Days after the Justice Department closed out its criminal investigation of the deaths of two detainees while in the custody of the C.I.A., new information has surfaced calling into question official accounts of the extent of waterboarding by American interrogators.
A new report by the nonprofit group Human Rights Watch, based on documents and interviews in Libya after the fall of its dictator, Col. Muammar el-Qaddafi, includes a detailed description of what appears to be a previously unknown instance of waterboarding by the C.I.A. in Afghanistan nine years ago.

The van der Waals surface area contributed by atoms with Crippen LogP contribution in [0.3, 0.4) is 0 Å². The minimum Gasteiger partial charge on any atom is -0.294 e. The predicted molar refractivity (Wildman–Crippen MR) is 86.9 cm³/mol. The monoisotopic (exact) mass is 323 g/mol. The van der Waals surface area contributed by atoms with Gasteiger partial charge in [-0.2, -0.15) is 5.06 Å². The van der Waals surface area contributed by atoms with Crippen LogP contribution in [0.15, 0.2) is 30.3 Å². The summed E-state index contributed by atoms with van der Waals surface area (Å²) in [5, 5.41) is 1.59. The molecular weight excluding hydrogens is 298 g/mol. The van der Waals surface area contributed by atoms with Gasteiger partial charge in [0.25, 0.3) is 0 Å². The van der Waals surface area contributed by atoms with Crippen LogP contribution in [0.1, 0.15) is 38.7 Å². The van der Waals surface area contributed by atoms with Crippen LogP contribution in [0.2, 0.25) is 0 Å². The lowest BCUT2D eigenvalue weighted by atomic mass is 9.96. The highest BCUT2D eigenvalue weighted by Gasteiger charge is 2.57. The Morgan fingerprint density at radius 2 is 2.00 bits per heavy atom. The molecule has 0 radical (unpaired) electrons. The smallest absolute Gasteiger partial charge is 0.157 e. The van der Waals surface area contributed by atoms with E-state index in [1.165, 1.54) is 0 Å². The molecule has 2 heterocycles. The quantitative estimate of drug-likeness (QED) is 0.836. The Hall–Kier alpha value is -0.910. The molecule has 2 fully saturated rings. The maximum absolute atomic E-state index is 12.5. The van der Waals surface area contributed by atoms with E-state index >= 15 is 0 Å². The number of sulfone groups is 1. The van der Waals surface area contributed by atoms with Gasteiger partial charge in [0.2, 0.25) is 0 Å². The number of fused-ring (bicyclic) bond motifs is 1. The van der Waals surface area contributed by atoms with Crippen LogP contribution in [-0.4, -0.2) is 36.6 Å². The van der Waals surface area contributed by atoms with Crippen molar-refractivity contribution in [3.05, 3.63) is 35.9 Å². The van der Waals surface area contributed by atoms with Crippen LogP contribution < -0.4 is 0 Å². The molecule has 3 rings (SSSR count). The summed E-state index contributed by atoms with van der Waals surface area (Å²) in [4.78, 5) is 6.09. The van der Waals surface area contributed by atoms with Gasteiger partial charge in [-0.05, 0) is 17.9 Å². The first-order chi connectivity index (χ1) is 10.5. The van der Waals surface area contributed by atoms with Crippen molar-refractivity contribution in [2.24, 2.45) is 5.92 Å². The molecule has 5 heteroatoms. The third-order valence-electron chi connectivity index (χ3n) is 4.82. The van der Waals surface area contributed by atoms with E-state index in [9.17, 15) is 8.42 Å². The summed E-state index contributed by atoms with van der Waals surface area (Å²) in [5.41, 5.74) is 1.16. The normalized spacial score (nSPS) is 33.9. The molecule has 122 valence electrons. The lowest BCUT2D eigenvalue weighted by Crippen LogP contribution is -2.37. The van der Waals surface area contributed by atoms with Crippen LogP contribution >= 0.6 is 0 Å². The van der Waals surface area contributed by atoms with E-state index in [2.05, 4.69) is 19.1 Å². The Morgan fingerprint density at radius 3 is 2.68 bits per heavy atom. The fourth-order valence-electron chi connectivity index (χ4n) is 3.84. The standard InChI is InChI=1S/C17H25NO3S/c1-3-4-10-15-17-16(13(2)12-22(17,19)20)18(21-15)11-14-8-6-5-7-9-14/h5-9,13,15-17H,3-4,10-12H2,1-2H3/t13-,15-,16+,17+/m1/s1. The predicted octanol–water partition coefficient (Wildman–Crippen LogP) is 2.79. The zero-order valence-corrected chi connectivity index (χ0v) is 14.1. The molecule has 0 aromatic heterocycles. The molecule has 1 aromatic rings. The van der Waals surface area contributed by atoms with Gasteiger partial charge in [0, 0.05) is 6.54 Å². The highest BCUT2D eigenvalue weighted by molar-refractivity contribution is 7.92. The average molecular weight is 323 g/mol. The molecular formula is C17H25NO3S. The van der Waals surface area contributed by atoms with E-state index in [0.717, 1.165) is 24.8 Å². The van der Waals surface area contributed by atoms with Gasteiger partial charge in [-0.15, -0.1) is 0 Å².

That claim clashes with repeated assertions by current and former agency officials that only three high-level terrorism suspects — none of them Libyans — were waterboarded.
The account documented by Human Rights Watch could not be independently corroborated. But the report’s description of interrogation methods, based on individual interviews with former prisoners who had not sought out the human rights workers, match up with official documents on C.I.A. techniques. It underscores how much is still not known about the United States’ treatment of terrorist suspects during the early years of the Bush administration.